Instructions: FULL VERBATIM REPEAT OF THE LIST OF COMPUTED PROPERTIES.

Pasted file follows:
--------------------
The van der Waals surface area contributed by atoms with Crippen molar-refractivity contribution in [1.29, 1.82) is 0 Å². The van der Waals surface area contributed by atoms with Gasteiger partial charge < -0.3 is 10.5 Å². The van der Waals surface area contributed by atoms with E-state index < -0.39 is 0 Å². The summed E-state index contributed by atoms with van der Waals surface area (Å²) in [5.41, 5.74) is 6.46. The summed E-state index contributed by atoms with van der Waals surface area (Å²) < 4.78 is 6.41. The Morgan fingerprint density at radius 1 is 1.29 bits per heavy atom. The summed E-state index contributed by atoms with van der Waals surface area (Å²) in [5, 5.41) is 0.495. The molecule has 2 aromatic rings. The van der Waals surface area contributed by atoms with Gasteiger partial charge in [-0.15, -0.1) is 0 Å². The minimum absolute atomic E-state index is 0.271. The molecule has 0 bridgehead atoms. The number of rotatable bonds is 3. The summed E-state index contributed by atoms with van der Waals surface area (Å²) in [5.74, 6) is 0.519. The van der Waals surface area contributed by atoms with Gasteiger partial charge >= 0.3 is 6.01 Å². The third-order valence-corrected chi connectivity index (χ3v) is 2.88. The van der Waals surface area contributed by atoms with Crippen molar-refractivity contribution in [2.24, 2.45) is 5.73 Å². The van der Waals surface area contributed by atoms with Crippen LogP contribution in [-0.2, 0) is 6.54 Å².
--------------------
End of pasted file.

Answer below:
The van der Waals surface area contributed by atoms with Crippen molar-refractivity contribution in [1.29, 1.82) is 0 Å². The van der Waals surface area contributed by atoms with Gasteiger partial charge < -0.3 is 10.5 Å². The van der Waals surface area contributed by atoms with E-state index < -0.39 is 0 Å². The summed E-state index contributed by atoms with van der Waals surface area (Å²) in [5.41, 5.74) is 6.46. The summed E-state index contributed by atoms with van der Waals surface area (Å²) < 4.78 is 6.41. The Morgan fingerprint density at radius 1 is 1.29 bits per heavy atom. The summed E-state index contributed by atoms with van der Waals surface area (Å²) in [5, 5.41) is 0.495. The molecule has 2 aromatic rings. The van der Waals surface area contributed by atoms with Gasteiger partial charge in [-0.15, -0.1) is 0 Å². The minimum absolute atomic E-state index is 0.271. The molecule has 0 bridgehead atoms. The number of rotatable bonds is 3. The summed E-state index contributed by atoms with van der Waals surface area (Å²) in [5.74, 6) is 0.519. The van der Waals surface area contributed by atoms with Gasteiger partial charge >= 0.3 is 6.01 Å². The third-order valence-corrected chi connectivity index (χ3v) is 2.88. The van der Waals surface area contributed by atoms with Crippen molar-refractivity contribution in [2.24, 2.45) is 5.73 Å². The van der Waals surface area contributed by atoms with Crippen LogP contribution in [-0.2, 0) is 6.54 Å².